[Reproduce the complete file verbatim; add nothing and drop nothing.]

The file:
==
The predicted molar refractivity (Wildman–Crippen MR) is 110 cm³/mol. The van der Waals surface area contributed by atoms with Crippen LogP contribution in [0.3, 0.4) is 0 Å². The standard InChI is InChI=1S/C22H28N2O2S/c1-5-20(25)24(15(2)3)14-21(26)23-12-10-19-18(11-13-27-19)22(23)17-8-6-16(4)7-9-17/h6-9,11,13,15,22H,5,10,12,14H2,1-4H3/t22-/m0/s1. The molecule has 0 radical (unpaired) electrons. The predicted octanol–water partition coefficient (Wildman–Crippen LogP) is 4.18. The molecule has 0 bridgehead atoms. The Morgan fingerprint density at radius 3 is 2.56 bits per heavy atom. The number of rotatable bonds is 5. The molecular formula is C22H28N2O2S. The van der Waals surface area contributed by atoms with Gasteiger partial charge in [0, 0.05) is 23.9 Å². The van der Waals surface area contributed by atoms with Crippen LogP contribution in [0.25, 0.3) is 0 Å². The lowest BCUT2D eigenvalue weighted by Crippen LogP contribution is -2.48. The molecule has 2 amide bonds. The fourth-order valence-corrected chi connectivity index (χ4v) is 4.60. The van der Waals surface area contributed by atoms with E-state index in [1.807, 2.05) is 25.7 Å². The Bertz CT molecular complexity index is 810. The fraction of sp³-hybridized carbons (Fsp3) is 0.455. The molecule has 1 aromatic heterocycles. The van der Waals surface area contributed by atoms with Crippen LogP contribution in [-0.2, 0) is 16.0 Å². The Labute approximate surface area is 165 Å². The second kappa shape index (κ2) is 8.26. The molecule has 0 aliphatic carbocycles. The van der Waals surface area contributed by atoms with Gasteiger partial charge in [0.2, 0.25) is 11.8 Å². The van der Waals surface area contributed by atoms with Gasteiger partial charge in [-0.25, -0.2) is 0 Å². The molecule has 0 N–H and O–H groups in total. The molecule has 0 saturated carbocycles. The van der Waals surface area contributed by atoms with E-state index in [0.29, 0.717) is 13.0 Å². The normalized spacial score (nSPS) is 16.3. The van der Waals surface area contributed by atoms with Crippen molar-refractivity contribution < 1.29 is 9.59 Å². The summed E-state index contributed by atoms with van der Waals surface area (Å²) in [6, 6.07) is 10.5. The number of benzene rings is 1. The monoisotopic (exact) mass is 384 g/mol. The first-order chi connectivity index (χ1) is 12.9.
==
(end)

The predicted molar refractivity (Wildman–Crippen MR) is 110 cm³/mol. The van der Waals surface area contributed by atoms with Crippen LogP contribution in [0.3, 0.4) is 0 Å². The standard InChI is InChI=1S/C22H28N2O2S/c1-5-20(25)24(15(2)3)14-21(26)23-12-10-19-18(11-13-27-19)22(23)17-8-6-16(4)7-9-17/h6-9,11,13,15,22H,5,10,12,14H2,1-4H3/t22-/m0/s1. The molecule has 0 radical (unpaired) electrons. The predicted octanol–water partition coefficient (Wildman–Crippen LogP) is 4.18. The molecule has 0 bridgehead atoms. The Morgan fingerprint density at radius 3 is 2.56 bits per heavy atom. The number of rotatable bonds is 5. The molecular formula is C22H28N2O2S. The van der Waals surface area contributed by atoms with Gasteiger partial charge in [0, 0.05) is 23.9 Å². The van der Waals surface area contributed by atoms with Crippen LogP contribution in [0.25, 0.3) is 0 Å². The lowest BCUT2D eigenvalue weighted by Crippen LogP contribution is -2.48. The molecule has 2 amide bonds. The fourth-order valence-corrected chi connectivity index (χ4v) is 4.60. The van der Waals surface area contributed by atoms with E-state index in [1.807, 2.05) is 25.7 Å². The Bertz CT molecular complexity index is 810. The fraction of sp³-hybridized carbons (Fsp3) is 0.455. The molecule has 1 aromatic heterocycles. The van der Waals surface area contributed by atoms with Crippen LogP contribution in [-0.2, 0) is 16.0 Å². The Labute approximate surface area is 165 Å². The second kappa shape index (κ2) is 8.26. The molecule has 0 aliphatic carbocycles. The van der Waals surface area contributed by atoms with Gasteiger partial charge in [0.2, 0.25) is 11.8 Å². The van der Waals surface area contributed by atoms with Gasteiger partial charge in [-0.25, -0.2) is 0 Å². The molecule has 0 N–H and O–H groups in total. The molecule has 0 saturated carbocycles. The van der Waals surface area contributed by atoms with E-state index in [0.29, 0.717) is 13.0 Å². The normalized spacial score (nSPS) is 16.3. The van der Waals surface area contributed by atoms with Crippen molar-refractivity contribution < 1.29 is 9.59 Å². The summed E-state index contributed by atoms with van der Waals surface area (Å²) in [6, 6.07) is 10.5. The number of benzene rings is 1. The monoisotopic (exact) mass is 384 g/mol. The first-order chi connectivity index (χ1) is 12.9.